Turkey’s President Recep Tayyep Erdogan appears hell-bent on a collision course with Greece and President Trump seems to be his enabler. Earlier this year, this column discussed the “bromance” between Trump and Erdogan, a relationship rivaling his “bromance” with Putin. This relationship, we argued, encouraged Erdogan to take risks that could ignite war with Greece. I cited Trump’s cold dismissal of Greek Prime Minister Mitsotakis’ appeal to intervene in the dispute and ignoring his overture about Greece participating in the F-35 program as further persuading Erdogan that Trump has his back. This followed Trump’s rejecting bipartisan appeals from Congress and the U.S. military to sanction Turkey for the purchase of Russian S-400 air defense systems. If readers want further evidence of the intensity of the bromance, read John Bolton’s about to be published book The Room Where It Happened. Bolton, for example, writes that he briefed Attorney General Barr on “Trumps penchant for dictators.” Bolton singles out Trump’s positive response to Erdogan’s request to stop Justice Department action against Turkey’s Halkbank, implicating Erdogan’s son-in-law.
Predictions that Erdogan would double down on his campaign against Greece and Cyprus have proven disturbingly accurate. Erdogan and other officials repeatedly claim that Greek islands, including Chios, Samos, Limnos, Lesbos, and the Dodecanese belong to Turkey. Turkish over-flights and aggressive naval incidents in the Aegean have increased. More dangerously, Turkish fighters have flown visible high-speed passes over important islands, such as Chios. In March, Turkish jets harassed the helicopter carrying Mitsotakis and in May that of the Greek Defense Minister near Chios. Lately, the Turkish Navy designated three locations a few miles south of Crete and hundreds of miles from Turkey as naval exercise areas.
Turkey continues to assert that only mainland states, not islands, have an Exclusive Economic Zone. That Turkish claim, if accepted, would deny Greece and Cyprus the right to explore for gas beyond territorial waters and allow Turkey to drill within sight of the Greek coast as well as within half the Aegean, the location of several hundred Greek islands notwithstanding.
A few months ago, Turkey persuaded the so-called GNA, the UN-recognized Government of Libya, which holds sway only in the western half of that war-torn country, to sign an agreement that essentially gives Turkey economic control over the entire sea between Greece and Cyprus. Notably, it also would give Turkey control of the proposed East Med Pipeline bringing gas to Europe from the Cypriot/Egyptian/Israeli gas fields. In return, Turkey has sent Turkish drones, troops, and mercenaries recruited from its jihadist proxies in Syria to help the GNA win its civil war.
Erdogan has also inflamed the psychological environment. He announced that Aghia Sophia would be converted into a mosque, a move popular among Erdogan’s base and provocative to Greeks. Recently, Turkish military plans to attack Greece in 2014 were “leaked.”
Erdogan has embarked on an aggressive foreign policy, sending the Turkish Army to attack Syrian Army units fighting Turkish-supported insurgents in NW Syria. Turkey said it retaliated for the deaths of 20+ Turkish soldiers killed by the Syrians two days earlier and to prevent the Syrian Army pushing another million or so refugees into Turkey. Turkish forces are now fighting in Libya. But this comes at a time when the Turkish economy – a once-thriving economy that Erdogan could once honestly claim he built – has foundered. Mismanaged economic policies, rumors of corruption involving Erdogan’s son-in-law, the twin burdens of war and refugees combined with declining world trade has sent the Turkish lira into the sub-basement and inflation into the attic.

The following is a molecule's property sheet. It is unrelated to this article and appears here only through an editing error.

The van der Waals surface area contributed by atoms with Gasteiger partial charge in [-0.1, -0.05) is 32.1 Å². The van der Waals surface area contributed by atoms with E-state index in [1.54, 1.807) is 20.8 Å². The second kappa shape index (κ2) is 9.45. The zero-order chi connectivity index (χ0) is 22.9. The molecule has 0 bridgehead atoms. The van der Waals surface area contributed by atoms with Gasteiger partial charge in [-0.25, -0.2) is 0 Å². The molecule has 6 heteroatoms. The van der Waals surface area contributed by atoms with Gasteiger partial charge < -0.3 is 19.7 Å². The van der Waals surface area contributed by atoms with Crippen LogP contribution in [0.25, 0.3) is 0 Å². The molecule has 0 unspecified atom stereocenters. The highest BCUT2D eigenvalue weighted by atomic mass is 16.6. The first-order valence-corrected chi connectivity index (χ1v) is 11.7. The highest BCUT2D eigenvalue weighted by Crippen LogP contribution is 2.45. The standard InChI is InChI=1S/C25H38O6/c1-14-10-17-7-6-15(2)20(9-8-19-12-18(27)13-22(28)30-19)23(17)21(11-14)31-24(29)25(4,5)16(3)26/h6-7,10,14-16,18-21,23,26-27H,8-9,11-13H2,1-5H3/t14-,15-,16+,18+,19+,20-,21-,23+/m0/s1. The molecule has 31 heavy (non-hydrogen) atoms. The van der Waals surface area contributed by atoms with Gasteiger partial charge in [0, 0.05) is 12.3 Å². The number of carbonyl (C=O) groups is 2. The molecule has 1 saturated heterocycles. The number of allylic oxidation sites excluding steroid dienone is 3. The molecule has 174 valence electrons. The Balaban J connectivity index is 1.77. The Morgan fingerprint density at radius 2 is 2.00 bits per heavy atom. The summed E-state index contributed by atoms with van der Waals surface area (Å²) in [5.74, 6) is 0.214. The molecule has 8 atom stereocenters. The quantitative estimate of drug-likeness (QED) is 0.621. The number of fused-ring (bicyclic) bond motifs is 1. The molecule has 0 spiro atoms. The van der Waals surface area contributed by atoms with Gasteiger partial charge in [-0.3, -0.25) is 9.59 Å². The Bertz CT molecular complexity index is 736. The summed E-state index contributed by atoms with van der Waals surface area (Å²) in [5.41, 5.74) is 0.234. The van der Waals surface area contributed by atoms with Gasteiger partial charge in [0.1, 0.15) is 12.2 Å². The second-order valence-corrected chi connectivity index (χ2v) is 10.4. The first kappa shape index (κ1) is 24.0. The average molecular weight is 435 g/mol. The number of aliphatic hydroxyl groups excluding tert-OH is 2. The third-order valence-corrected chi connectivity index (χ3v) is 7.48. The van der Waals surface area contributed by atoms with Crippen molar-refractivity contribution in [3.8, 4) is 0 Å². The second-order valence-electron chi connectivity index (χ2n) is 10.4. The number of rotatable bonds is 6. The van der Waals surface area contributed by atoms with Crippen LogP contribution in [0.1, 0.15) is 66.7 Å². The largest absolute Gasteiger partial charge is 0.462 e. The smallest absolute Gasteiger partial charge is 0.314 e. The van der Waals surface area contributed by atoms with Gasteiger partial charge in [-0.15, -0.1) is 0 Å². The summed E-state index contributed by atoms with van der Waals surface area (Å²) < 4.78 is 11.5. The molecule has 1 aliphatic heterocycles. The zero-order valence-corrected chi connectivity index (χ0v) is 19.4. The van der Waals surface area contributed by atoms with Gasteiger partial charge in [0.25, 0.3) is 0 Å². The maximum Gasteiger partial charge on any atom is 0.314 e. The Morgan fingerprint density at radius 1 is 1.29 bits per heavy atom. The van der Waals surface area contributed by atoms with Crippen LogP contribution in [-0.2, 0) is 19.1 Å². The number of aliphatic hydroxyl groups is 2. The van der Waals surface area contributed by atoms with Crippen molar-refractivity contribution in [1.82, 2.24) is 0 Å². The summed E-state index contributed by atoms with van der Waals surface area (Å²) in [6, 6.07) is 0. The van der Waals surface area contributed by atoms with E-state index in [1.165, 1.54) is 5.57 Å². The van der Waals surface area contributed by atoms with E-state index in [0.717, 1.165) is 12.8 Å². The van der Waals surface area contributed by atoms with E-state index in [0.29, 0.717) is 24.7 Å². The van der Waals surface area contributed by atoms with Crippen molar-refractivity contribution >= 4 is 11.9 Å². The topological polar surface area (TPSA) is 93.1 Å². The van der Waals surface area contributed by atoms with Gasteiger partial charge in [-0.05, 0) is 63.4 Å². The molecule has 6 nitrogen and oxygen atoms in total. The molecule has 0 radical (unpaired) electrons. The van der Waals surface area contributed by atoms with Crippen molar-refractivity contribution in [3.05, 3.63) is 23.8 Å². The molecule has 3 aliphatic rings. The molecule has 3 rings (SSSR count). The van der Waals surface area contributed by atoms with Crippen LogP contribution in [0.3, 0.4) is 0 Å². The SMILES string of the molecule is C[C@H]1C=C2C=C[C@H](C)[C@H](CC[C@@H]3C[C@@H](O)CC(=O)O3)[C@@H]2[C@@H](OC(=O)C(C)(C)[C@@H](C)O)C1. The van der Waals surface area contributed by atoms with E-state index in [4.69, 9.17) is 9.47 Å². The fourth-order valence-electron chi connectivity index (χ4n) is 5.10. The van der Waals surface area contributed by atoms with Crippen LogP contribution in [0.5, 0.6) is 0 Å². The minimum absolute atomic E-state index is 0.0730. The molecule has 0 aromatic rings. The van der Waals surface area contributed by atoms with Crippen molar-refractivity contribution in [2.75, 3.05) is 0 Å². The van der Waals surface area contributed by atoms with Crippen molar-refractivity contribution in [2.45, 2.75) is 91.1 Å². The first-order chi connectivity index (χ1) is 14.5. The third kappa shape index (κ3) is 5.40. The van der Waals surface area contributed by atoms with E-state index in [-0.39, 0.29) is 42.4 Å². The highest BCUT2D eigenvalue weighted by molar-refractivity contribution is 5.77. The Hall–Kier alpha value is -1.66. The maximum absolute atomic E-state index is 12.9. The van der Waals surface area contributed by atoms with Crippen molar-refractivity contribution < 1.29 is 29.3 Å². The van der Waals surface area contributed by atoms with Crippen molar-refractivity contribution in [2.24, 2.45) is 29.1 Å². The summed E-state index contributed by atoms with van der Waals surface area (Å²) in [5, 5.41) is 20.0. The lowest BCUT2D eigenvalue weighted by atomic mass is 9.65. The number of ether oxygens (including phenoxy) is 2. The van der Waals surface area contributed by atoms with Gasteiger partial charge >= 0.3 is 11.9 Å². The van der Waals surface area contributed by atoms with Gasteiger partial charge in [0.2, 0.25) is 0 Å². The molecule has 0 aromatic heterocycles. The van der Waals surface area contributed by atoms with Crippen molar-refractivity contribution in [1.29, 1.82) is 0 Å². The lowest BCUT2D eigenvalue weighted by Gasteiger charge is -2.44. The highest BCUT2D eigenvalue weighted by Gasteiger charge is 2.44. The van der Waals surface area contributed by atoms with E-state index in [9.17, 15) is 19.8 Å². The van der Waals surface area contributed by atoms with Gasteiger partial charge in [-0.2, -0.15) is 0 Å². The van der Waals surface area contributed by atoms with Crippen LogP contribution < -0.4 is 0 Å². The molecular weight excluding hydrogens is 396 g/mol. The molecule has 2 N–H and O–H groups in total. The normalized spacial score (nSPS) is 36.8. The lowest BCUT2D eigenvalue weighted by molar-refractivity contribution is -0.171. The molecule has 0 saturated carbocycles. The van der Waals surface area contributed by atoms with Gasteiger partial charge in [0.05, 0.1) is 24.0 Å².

So why choose this difficult time to risk war with Greece? War would devastate the Turkish economy and a Turkish victory seems unlikely. Erdogan has seen his electoral margins narrow across Turkey and evaporate in its big cities. He has turned authoritarian (Bolton compares Erdogan to Mussolini) but his hold on power remains tenuous. His fantasy of restoring the Ottoman Empire has killed Turkish soldiers, revived Kurdish unrest, and complicated his relationships with NATO. He turned towards Russia for leverage but discovered that two can push down on that lever.
Erdogan desperately needs an international political victory. He has won big so far because he risked big. He needs Greece to blink when confronted and acquiesce in his grab of the EEZ. Domestically, his Anatolian base cheers his attacks on Greece. He reasons that if he can put a drill bit down inside the Greek EEZ, the international community will pressure Greece to avoid war and negotiate and, in the end, accept a fait accompli. NATO made it clear it has no dog in this fight. The EU wags its fingers and threatens economic sanctions. If he drills and finds gas, Erdogan thinks he can shrug them off.
This is where Trump comes in. American Presidents intervened to prevent war between Greece and Turkey in 1955, 1967, and 1996. In 1974 America, adrift in its own internal crisis and with its foreign policy controlled by Henry Kissinger, a close personal friend of Turkey’s Prime Minister Bulent Ecevit, effectively sided with Turkey through initial inaction and later support. Sound familiar? Erdogan may believe that America’s current crisis will paralyze decision-making as in 1974 while he enjoys a relationship with Trump beyond Ecevit’s wildest dreams.
Erdogan’s fortunes depend on this risk paying off. Unless Trump forcibly tells him no, the temptation to take silence as tacit support can lead to disaster.